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C++ target testing for peripherals design

Posted: 06 Feb 2004 ?? ?Print Version ?Bookmark and Share

Keywords:testing software? c++? embedded applications? hardware? c embedded?

Langmead: As computer systems evolve, the need for rigorous software testing must also change.

Testing software has always been a difficult activity. As systems grow more complex, the need for rigorous software testing has increased. The fact that software written for peripherals is, by their nature embedded, add further complexity to the issue of testing. One question is the testing of software, which has been developed on a host, but which will eventually be deployed on a peripheral device. Oftentimes, during the development of the software, the target hardware is simply not available for use by the software tester. Moreover, sometimes there is only one target, and a team of software developers needs access to the one piece of hardware.

Included in the paper are the historical host-based approaches for testing peripheral devices, identifying their strengths and weaknesses, and proposing solutions to some of the traditional problems of a host-based only testing strategy. The use of host-based simulators is discussed as a solution to target hardware availability problems. An example where code could execute differently on a host and target is presented, and the testability of such code is discussed. A brief review of C embedded development, and the emergence of C++ for embedded applications is also undertaken.

The report then considers the challenge of developing testable software for embedded applications, regarding on how the developer can test difficult situations, such as lack of memory, or code to deal with a failed connection. Another is on how a C++ developer can test the implementation of a class, such as if the implementation is private, or when the testing is finished and the software now works. Other problems considered in the paper include the issue of stubbing (simulating) C++ classes, differing ISO C++ implementations between host and target compilers, and the insufficiency of traditional coverage metrics in object oriented software development.

There are many solutions to the problems outlined above. An IPL-developed approach called "wrapping" gives the embedded developer full control of the interfaces between the software under test and the linked-in software, firmware or hardware. Using wrapping enables the simulation of difficult-to-test conditions, such as a lack of memory resources on the target, and finer control between software interfaces at the integration testing level. The language subsets embedded C++ (EC++) and embedded C++ with templates (ETC++) are considered as solutions to the problems of code bloat and limited memory.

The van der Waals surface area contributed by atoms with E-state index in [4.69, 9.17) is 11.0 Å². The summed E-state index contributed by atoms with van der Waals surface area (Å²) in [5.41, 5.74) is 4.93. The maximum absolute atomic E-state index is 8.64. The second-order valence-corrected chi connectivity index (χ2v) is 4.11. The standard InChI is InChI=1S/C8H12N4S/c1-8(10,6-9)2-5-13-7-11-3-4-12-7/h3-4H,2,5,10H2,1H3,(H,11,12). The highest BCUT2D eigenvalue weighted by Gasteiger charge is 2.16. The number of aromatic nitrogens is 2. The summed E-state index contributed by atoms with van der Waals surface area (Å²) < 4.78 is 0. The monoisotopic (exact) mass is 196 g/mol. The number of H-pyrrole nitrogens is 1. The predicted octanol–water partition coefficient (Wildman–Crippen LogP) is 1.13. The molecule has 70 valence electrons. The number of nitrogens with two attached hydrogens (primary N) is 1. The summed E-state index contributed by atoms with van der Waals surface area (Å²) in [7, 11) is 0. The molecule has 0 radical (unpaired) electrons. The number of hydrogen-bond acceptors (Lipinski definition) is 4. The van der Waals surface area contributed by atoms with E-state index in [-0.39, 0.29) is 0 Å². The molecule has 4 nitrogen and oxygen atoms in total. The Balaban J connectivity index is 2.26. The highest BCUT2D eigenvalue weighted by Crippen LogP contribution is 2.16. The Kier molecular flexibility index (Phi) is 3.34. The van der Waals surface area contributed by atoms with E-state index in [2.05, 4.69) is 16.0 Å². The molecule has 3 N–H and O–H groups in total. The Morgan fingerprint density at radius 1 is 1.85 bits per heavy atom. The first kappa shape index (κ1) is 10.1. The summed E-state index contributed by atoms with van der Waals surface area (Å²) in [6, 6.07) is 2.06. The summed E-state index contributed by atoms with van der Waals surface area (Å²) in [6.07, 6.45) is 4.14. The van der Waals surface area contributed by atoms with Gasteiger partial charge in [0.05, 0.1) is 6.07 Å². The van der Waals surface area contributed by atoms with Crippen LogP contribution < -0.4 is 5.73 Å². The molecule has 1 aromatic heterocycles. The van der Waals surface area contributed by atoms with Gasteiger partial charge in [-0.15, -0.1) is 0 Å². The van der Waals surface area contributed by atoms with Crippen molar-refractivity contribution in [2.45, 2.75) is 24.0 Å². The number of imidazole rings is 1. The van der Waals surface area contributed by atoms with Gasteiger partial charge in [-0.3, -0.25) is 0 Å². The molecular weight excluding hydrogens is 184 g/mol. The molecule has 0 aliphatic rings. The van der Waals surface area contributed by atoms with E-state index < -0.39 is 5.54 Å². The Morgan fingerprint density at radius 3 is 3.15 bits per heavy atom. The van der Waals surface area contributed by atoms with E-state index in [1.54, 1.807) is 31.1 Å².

The paper also discusses white box testing as a solution to the C++ private data problem, and the use of code coverage as the traditional means of concluding that enough testing has been undertaken. Object oriented coverage is defined, and presented as a solution to remedy problems with traditional coverage methods in object oriented development. Rigorous use of language subsets acceptable to both the host and target compilers, as well as the ability of testing solutions to handle language extensions, is required to deal effectively with the differing C++ implementations among compiler vendors. Finally, a tabular summary of problems and solutions relating to the testing of embedded applications in the peripherals market is presented.

- Neil Langmead

Software Consultant

IPL Information Processing Ltd

* IPL Information Processing will participate in this year's IIC-China, ESC-China and EDA&T-China events.





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